She shares her stories of struggling against prejudice as the child of recent immigrants, battling the restrictive structures of the fashion industry, making her mark in the digital space and ultimately making herself into an ultra-successful brand. Questioning exactly what empowerment looks like today, she also offers the inspiring stories of empowered people she has met all over the world and shows that, while empowerment can seem very different in different cultures, there are certain key traits that empowered people share – habits that anyone can learn and use to become a success in life.

What I liked

The book was well organized, with a page of important things to take away from the chapter at the end of each and every one of them. The #Powertrick inserts in the middle of the chapters, with practical tips on how to put in action the advice given in this part of the book, were interesting and well thought out.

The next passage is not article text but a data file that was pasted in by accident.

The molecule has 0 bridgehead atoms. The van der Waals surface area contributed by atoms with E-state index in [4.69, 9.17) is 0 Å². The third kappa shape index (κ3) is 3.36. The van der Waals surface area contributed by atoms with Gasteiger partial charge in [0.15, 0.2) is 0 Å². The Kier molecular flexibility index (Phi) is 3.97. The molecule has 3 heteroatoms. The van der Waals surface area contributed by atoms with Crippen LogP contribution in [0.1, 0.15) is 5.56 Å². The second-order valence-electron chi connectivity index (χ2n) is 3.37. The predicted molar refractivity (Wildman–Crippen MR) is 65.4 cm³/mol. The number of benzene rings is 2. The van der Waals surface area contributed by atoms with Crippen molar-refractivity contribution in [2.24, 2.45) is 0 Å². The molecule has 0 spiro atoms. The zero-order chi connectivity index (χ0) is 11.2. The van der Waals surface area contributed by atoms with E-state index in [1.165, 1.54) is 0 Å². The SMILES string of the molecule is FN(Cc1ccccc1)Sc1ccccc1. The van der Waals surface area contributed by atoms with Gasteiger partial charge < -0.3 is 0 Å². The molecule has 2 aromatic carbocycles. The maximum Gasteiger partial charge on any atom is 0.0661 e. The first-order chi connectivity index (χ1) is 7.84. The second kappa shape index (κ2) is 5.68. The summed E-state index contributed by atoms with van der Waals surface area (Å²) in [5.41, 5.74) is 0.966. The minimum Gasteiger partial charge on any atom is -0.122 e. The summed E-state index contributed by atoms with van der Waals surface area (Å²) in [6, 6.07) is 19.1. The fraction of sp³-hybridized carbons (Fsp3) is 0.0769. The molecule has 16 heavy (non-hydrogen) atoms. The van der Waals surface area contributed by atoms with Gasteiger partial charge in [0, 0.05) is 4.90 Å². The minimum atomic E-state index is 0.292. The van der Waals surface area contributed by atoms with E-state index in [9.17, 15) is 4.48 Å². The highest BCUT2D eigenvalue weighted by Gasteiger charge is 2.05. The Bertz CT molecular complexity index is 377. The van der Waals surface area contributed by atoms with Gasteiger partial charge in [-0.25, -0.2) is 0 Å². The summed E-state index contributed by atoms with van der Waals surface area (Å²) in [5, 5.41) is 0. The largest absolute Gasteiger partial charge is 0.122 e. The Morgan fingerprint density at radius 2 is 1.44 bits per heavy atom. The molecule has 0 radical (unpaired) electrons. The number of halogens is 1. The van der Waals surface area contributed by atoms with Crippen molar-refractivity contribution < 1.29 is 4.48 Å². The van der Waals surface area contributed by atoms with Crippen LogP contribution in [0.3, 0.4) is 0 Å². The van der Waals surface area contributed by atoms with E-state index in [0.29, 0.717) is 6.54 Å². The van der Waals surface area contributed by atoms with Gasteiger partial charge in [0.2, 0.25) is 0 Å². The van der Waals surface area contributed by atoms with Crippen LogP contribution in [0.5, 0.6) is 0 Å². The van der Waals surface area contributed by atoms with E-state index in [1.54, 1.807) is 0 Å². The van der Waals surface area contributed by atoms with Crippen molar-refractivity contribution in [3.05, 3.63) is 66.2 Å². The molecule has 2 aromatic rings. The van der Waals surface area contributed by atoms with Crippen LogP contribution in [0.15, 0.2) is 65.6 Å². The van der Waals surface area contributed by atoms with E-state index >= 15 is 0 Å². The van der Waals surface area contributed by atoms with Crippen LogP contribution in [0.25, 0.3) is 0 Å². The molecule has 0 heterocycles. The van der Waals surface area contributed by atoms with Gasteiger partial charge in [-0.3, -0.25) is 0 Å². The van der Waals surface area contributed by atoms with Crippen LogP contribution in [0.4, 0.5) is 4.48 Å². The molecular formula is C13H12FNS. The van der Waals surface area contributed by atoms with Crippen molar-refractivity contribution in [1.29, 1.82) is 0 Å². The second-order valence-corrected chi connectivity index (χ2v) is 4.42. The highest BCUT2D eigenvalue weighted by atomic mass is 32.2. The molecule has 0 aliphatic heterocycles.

On the content itself, most of it was very sound advice, like using daily journaling as a way to know yourself better and figure out your goals and ambitions, or making sure you don’t skip your self-care in favor of your work because that’s never going to end well… nothing revolutionary, but nothing inherently bad either.

The use of scientific evidence to support these tips was an excellent addition, at it served a lot to support the author’s claims that something would be beneficial for you – that’s something I’d like to see more in self-help and personal development books, as lately it seems to me that very few of them bother sourcing their advice or supporting their theories with psychological studies or sound research, even when including those references might help convince more strongly their readers of the legitimacy of their opinions.